I can only imagine what it must feel like to have cast your first yes vote in the marriage equality referendum in 2015 at the end of your first year in college, and to then go on to cast another yes vote in your final year on removing the eighth amendment. Two major societal changes have taken place by referendum within one four-year college degree cycle – two major victories that mean that eventually those growing up in Ireland don’t have to feel ashamed about who they love or whether they need to access the reproductive healthcare they need. Both yes campaigns were against sexual oppression, against stigma and shame, against societal pressure to keep secrets that could eat a person up from the inside out. Two referendums: two steps forward and a collective affirmation that we’re never going back.
Students’ unions have been a hotbed of activism and creativity during this period. Between 2014 and 2018, the Union of Students in Ireland (USI) directly registered nearly 80,000 students to vote – over four times the total student population of Trinity. This figure specifically refers to registration forms that are directly posted off to local authorities on behalf of students and doesn’t include the tens of thousands of more students who post off their own forms following the information campaigns of students’ unions. Students’ unions are doing a great service to democracy in Ireland and to those they represent by enfranchising so many citizens, year in, year out.
But the task of running voter registration campaigns shouldn’t always fall on the shoulders of unions and other civil society organisations. Voter registration needs to become automatic when a citizen reaches voting age and the government needs to create an Electoral Reform Commission tasked with overseeing targeted campaigns in this area as part of its remit.
It seems that in recent years, this country’s dark past is coming to light and that as a nation we are starting to become conscious of the damage that was done – the Magdalene Laundries, the mother and baby homes (the last of which only closed in 1996), the abuse that occurred in industrial schools and the harm caused by the institution of the Catholic church that was allowed to go on in that architecture of coercive confinement.
We saw from the reactions and protests coinciding with the Pope’s visit to Ireland that it’s clear that the grip that the Catholic Church had on this country is not nearly as tight as it was the last time a Pope visited Ireland in 1979. It’s time to remove religious control completely from our education system and have a national conversation about school patronage in this country.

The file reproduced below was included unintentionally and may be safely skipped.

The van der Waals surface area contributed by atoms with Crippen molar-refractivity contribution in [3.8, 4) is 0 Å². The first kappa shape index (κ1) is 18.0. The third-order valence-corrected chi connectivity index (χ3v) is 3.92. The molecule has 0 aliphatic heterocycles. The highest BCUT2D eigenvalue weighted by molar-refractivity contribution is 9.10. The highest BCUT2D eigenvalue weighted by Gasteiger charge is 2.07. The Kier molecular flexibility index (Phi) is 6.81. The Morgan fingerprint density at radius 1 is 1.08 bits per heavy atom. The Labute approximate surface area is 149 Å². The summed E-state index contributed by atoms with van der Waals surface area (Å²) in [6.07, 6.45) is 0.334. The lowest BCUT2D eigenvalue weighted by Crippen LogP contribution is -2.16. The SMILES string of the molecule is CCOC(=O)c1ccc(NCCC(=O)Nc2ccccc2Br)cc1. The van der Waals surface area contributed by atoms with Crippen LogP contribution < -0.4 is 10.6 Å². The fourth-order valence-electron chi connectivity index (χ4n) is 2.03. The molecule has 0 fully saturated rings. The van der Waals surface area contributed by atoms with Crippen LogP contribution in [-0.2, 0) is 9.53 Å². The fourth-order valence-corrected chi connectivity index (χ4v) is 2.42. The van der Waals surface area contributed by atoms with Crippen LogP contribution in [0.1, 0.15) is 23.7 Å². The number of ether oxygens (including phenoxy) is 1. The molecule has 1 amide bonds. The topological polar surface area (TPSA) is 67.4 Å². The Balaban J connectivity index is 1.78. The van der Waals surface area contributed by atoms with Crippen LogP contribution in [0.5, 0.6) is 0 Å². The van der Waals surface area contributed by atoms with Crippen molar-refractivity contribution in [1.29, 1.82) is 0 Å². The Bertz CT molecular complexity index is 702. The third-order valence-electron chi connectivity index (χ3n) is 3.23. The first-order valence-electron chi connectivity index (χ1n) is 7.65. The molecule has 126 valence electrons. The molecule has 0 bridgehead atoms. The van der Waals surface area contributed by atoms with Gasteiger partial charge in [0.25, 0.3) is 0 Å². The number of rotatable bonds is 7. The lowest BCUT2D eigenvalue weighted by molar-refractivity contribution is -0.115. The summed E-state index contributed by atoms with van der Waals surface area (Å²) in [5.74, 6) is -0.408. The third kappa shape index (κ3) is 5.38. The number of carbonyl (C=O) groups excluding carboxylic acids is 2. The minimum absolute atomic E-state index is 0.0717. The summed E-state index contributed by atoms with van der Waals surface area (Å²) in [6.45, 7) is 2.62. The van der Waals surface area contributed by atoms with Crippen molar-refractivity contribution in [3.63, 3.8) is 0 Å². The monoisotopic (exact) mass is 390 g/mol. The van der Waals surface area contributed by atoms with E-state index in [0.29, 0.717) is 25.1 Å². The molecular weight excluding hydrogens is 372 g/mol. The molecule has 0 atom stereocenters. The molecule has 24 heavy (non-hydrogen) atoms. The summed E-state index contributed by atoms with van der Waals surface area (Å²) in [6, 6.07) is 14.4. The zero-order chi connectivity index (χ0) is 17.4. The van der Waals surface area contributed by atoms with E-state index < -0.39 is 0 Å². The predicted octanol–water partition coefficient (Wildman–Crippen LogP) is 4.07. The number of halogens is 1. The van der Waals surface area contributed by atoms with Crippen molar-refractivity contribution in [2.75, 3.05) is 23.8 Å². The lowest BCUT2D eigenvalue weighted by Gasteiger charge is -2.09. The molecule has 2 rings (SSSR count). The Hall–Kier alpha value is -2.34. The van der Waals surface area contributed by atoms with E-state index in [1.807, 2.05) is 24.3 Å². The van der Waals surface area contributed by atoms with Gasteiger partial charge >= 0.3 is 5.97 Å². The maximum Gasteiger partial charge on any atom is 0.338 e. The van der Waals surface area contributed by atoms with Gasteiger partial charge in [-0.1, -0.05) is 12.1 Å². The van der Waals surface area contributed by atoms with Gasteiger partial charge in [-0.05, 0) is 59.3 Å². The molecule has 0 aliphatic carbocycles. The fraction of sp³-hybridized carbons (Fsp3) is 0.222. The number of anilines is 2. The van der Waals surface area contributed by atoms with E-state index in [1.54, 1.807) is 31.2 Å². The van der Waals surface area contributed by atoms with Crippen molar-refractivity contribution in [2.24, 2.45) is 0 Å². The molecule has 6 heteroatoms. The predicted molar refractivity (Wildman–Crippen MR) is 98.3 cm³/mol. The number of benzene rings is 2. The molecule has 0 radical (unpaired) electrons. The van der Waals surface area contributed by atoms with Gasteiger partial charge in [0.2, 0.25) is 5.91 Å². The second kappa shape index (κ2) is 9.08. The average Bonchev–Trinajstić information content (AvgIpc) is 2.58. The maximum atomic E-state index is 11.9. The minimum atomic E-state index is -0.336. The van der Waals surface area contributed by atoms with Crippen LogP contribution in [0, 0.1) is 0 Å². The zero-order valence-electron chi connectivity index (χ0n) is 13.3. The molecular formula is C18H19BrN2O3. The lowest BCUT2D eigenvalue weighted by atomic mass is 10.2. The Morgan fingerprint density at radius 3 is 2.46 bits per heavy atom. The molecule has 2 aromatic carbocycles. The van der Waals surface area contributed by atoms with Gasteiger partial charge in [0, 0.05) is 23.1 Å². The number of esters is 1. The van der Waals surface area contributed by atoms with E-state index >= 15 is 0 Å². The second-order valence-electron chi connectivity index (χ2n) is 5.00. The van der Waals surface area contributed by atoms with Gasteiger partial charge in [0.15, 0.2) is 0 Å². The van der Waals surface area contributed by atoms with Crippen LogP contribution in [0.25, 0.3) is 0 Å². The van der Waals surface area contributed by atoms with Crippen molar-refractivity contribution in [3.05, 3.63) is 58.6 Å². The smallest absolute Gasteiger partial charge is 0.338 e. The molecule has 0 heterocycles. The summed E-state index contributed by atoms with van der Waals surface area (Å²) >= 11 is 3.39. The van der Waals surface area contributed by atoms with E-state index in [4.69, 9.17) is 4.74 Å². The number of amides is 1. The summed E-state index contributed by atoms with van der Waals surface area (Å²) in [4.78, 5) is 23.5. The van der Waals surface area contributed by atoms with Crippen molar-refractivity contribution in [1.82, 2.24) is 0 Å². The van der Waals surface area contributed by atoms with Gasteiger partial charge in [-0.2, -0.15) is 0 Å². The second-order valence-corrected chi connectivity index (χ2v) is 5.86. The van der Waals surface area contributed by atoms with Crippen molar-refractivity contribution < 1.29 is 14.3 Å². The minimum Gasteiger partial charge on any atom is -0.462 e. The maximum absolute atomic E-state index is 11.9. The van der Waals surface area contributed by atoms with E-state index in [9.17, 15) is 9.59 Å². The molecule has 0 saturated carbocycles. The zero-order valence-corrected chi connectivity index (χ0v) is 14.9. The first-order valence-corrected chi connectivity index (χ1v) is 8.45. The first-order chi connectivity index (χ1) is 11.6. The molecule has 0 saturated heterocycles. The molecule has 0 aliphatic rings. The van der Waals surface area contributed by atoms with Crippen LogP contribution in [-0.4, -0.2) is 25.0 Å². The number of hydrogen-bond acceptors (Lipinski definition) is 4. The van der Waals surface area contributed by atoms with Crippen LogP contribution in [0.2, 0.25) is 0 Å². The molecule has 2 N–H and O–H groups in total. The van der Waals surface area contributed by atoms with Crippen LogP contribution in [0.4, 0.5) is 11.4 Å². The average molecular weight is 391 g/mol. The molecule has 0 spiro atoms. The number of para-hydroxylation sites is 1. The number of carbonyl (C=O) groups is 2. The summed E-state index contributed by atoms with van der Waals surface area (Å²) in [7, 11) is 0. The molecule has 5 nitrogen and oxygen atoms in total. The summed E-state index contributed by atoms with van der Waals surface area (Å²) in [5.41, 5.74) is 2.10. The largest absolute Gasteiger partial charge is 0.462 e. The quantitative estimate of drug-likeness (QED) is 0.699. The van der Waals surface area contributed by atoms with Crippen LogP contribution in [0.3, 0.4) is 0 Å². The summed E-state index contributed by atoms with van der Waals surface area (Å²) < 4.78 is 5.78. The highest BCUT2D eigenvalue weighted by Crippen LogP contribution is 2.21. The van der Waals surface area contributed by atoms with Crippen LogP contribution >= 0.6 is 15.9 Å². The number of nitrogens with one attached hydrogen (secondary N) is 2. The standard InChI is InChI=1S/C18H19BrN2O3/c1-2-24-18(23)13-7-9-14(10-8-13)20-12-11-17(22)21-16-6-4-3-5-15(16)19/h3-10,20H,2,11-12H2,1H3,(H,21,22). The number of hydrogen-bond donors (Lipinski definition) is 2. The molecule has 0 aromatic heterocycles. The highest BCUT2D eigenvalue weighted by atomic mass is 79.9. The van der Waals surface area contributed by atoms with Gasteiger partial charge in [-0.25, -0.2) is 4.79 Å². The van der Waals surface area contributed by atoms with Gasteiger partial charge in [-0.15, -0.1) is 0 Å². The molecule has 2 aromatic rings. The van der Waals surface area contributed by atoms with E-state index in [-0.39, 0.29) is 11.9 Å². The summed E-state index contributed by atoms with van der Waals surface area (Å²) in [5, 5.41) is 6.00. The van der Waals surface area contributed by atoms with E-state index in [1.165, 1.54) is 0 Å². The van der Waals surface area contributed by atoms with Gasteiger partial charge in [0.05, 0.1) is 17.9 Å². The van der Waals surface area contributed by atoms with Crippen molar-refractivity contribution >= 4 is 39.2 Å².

Both yes campaigns were against sexual oppression, against stigma and shame, against societal pressure to keep secrets that could eat a person up from the inside out
We need to take a hard look at the present – the homelessness and housing crisis, the cost of education, the under-funded health service, the wealth gap in our society. Many of these inequalities are a result of successive government policy decisions, a failure to collect higher taxes from the wealthiest and a refusal to demand meaningful contributions from big corporations to go towards looking after the communities they base themselves in. The frequent passing of the buck from one government to another has in many cases resulted in a lack of long-term planning.
And what about Ireland’s inhumane direct provision centres? The benefit of hindsight or the excuse that we didn’t know what was happening right here in the present does not apply here. We know that this is happening – we know that people are being detained, that they are not allowed to work, that they receive an allowance of just €19.10 per week, that they cannot afford to go to college, that they aren’t allowed to cook their own meals. What does this say about us as a nation? Direct provision needs to end.
Many of these inequalities are a result of successive government policy decisions, a failure to collect higher taxes from the wealthiest and a refusal to demand meaningful contributions from big corporations to go towards looking after the communities they base themselves in
It’s been heartening and inspiring to see so many of the campaigners who were involved in local Together for Yes groups now getting involved in other campaigns like ending direct provision and homelessness and the prominent role that students are playing in these campaigns. Ireland is well and truly waking up and there is a generation of seasoned, young campaigners who have been part of successful campaigns in recent years and have seen first hand that grassroots activism works.
Students’ unions continue to be central to campaigning for a better, fairer Ireland. For many campaigners on social justice issues, the last few years have been a rollercoaster. It might be an attractive option for some to rest on one’s laurels but now more than ever, it seems that further change is possible and there is a responsibility to keep pushing for that change.
Ireland is emerging as a progressive, modern, inclusive nation. The key word there being “emerging” – we have a long way to go yet.